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In the past weeks I had different intense experiences that could have been great individual posts if I would have been able to put them in words. I wanted to but I couldn’t compress what I found out, thought and felt in a presentable way.  I manage to absorb them and come to peace with them in a way that is a combination of thoughts and feelings. The percentage differ depending on the topic.

First I went to the Community as Intellectual Space conference. I heard a lot about the Puerto Rican community in Paseo Boricua in Chicago because the Community Informatics is its partner for some time now. I was very impressed by the project put into practice by local activist and GSLIS students. However, I could not accept the nationalist extremism of some of the behaviours. It might be because of the nationalistic education that I was given that makes me sensitive to nationalistic instigation…but I don’t believe in nationalities are self sufficient for keeping together communities. And it was interesting because even some of the speakers were actually talking about how minority communities need to learn to be themselves and, in the same time, be aware of the others. Dr. Carol Lee had a wonderful metaphore of the box: if you are a minority (cultural, ethnic) you are said to be from a box with a label of your culture. Often, people in these communities start to feel like they are really in a box and instead of growing normally they strive to raise their head above the (nonexistent) box. There was also people reffering to the mirror-window metaphor for communities: they need to learn about themselves but, in the same time, open the window to other cultures and communities.

The second event was a conference Interpreting Emotion in Eastern Europe, Russia, and Eurasia where I attended the last session. There were two presentations that I was interested in but I enjoyed all of them. Carol Silverman presented “Music, Emotion, and the ‘Other’: Balkan Roma and the Negotiation of Exoticism” where I found, among others, how nowadays (!) managers still think that Roma musicians look better for the public if their clothes are very used or torn.  Jack Friedman in “Histrionic Citizens and Emotional Entitlements: The Emotional Lives of Romania’s Downwardly Mobile” a very interesting article about miners. For me It was the first time that I start to  think about them as a community, especially communities of miners where there were massive layoffs…Friedman also talked about how the upwardly mobile communities are so ashamed of the other communities that “cannot adapt”, “cannot keep up with the rest” that are willing to treat them as mentally sick. I was presented with a face of Romania that I did not know or guess but which makes perfect sense… unfortunately.  I also loved  Judith Pintar‘s presentation “Sheltering Stone and Bits of Bone: Collective Emotion and the Built Environment in Dubrovnik”.  This historic city, Dubrovnik, was during history part of the Byzantine Empire, Venice, Hungaro-Croatian Empire, Yugoslavia and now Croatia. More that 300 years it was independent and during that time, at one point people from the community were governing the city for a month at a time, taking turns.  People of Dubrovnik were presented as a community very attached to its city. A map that presented the damages suffered by the city in 1991-1992 when it was attached by the Yugoslavian army, Serbs and Muntenegrenians does not even mention the human loses, only the buildings…The sad conclusion of the presentation was that, even though the community there survived so many invasions and administrations it will most probably not survive the capitalism. The local voices are not important anymore…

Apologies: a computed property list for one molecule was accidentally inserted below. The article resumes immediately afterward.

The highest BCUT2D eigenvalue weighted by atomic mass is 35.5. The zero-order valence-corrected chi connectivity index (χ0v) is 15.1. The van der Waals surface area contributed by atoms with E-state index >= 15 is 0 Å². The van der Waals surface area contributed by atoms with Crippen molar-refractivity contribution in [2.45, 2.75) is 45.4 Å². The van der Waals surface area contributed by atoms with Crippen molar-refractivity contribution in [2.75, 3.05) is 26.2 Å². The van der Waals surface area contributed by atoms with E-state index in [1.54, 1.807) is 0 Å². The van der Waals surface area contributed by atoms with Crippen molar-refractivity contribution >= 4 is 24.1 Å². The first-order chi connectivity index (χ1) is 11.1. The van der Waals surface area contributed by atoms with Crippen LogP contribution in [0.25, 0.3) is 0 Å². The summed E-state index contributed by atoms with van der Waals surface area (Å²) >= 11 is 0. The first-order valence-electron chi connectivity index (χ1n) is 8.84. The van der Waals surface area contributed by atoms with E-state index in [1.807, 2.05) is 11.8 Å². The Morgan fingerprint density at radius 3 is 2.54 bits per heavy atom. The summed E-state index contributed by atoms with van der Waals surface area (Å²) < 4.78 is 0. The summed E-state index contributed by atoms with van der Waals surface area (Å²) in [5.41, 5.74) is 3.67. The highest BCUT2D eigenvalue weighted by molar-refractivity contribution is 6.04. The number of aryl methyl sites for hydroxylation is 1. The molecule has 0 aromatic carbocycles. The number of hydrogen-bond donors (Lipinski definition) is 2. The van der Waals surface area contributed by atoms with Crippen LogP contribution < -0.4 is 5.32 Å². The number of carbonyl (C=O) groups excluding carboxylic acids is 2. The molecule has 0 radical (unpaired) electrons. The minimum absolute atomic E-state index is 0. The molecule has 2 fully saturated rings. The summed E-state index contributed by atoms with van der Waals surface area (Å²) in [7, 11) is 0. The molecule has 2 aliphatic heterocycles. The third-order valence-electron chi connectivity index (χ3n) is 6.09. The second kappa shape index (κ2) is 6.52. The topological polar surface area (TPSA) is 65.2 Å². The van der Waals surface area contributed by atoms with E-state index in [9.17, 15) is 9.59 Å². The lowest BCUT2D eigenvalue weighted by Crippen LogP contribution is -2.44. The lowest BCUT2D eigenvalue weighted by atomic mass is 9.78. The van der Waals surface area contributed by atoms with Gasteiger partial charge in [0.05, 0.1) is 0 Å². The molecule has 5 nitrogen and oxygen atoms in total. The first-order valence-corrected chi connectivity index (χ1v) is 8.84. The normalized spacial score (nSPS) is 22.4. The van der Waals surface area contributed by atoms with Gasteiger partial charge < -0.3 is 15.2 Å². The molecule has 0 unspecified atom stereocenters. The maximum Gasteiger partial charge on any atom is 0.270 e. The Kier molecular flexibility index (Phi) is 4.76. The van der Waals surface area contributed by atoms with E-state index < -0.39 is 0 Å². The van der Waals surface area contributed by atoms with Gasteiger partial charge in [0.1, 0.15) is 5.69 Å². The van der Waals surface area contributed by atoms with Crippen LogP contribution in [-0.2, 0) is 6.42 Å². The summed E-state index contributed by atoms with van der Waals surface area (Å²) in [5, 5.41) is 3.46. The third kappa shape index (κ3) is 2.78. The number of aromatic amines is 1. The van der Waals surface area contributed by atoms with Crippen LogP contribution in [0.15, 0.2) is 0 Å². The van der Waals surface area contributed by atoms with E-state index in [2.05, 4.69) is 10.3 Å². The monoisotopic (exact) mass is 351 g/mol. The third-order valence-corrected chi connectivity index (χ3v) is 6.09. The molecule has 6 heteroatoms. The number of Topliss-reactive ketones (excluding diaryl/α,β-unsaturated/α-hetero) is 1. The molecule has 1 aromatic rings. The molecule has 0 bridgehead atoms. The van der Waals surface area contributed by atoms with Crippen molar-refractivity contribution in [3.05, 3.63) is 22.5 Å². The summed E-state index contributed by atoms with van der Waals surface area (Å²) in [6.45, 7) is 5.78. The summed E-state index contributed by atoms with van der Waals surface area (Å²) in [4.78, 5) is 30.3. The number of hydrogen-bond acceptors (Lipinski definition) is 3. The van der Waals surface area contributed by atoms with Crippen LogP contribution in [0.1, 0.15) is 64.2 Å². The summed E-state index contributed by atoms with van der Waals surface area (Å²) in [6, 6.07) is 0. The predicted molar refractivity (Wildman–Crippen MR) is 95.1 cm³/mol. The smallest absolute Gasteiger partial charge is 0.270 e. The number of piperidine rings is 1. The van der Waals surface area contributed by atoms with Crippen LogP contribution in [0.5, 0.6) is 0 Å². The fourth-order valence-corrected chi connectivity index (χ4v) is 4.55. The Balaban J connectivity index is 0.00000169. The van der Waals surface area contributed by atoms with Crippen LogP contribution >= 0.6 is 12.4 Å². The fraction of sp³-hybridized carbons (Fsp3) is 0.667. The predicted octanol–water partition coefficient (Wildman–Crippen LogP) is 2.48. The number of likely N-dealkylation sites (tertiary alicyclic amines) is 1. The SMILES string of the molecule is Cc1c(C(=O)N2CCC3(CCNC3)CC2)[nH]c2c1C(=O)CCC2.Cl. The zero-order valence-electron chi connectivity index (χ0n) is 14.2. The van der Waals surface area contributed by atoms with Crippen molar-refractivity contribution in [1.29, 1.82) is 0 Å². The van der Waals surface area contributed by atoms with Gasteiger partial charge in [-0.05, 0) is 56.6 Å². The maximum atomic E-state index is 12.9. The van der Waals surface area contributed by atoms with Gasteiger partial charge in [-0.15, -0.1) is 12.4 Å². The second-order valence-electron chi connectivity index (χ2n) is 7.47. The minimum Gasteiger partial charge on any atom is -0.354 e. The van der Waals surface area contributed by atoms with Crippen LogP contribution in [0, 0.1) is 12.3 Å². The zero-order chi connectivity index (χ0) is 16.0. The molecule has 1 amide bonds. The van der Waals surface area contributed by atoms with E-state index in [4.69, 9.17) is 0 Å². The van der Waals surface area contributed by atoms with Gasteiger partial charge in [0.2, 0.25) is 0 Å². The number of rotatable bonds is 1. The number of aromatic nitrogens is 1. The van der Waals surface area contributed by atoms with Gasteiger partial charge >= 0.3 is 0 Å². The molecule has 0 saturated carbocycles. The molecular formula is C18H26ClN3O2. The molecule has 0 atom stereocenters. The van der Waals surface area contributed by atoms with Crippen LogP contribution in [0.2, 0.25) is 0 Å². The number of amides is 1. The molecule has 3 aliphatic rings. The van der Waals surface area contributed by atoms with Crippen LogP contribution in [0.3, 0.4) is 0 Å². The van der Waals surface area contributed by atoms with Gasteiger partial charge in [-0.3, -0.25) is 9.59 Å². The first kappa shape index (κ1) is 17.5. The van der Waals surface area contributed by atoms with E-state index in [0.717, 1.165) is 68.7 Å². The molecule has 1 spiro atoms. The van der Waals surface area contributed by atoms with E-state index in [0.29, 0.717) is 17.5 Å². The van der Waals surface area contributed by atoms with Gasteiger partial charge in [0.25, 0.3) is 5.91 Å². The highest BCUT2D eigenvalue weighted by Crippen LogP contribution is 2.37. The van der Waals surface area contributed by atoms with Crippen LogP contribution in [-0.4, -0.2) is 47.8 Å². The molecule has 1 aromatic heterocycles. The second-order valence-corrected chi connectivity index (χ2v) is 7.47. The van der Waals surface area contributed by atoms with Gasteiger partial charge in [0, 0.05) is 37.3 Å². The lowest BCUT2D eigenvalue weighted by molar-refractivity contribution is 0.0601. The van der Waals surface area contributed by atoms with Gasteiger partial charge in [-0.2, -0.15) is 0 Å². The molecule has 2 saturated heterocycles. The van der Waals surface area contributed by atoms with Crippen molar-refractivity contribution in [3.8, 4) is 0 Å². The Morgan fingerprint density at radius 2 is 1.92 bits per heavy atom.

There were also some news from Romania that made me very sad. And a news from a friend of mine that had the guts to write down his own arguments (and not repeat his professors) on a final test and did not past it. This is a perfect example of “good old Romanian school”.

[Photo credit CC]

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It’s so simple and powerful yet it eludes us so often…

The phrase “Building community” had a negative connotation for me before starting the Master program at GSLIS. Even though I had always been interested in the ways people communicate, share and develop together I could not identify active communities with which I intersected during growing up. In school or in my neighborhood the personal networks were as close as I got to being part of a community. For a long time I thought that it was a personal inability that prevented me from becoming a part of the bigger networks that, for me resembled the idea of community. During my research I discovered, though, that Romanian communities and their ability to develop were seriously affected by the long Communist regime and their take on social structure. Communist communities were social networks with mercantile interests and people’s social status was the one deciding their ability to fit into the “community”.

Nowadays Romanian society feels the need to learn about building its communities but so far the methods used have been either European recipes or the same methods used during Communism. People seem to have lost interest in being part of a community altogether(Just take a look at the local elections…).

While studying here I discovered how important investing in a community can be, how to try do it better…and I want to take this home with, me to put it to good use. Sometimes I see ways of doing just that. However I often see and hear about same old networks and I fear them. Librarians that I am trying to convince to open up the programs, in their libraries, to just anybody in the community, already have a network that they serve and don’t even conceive community as something more than this network…

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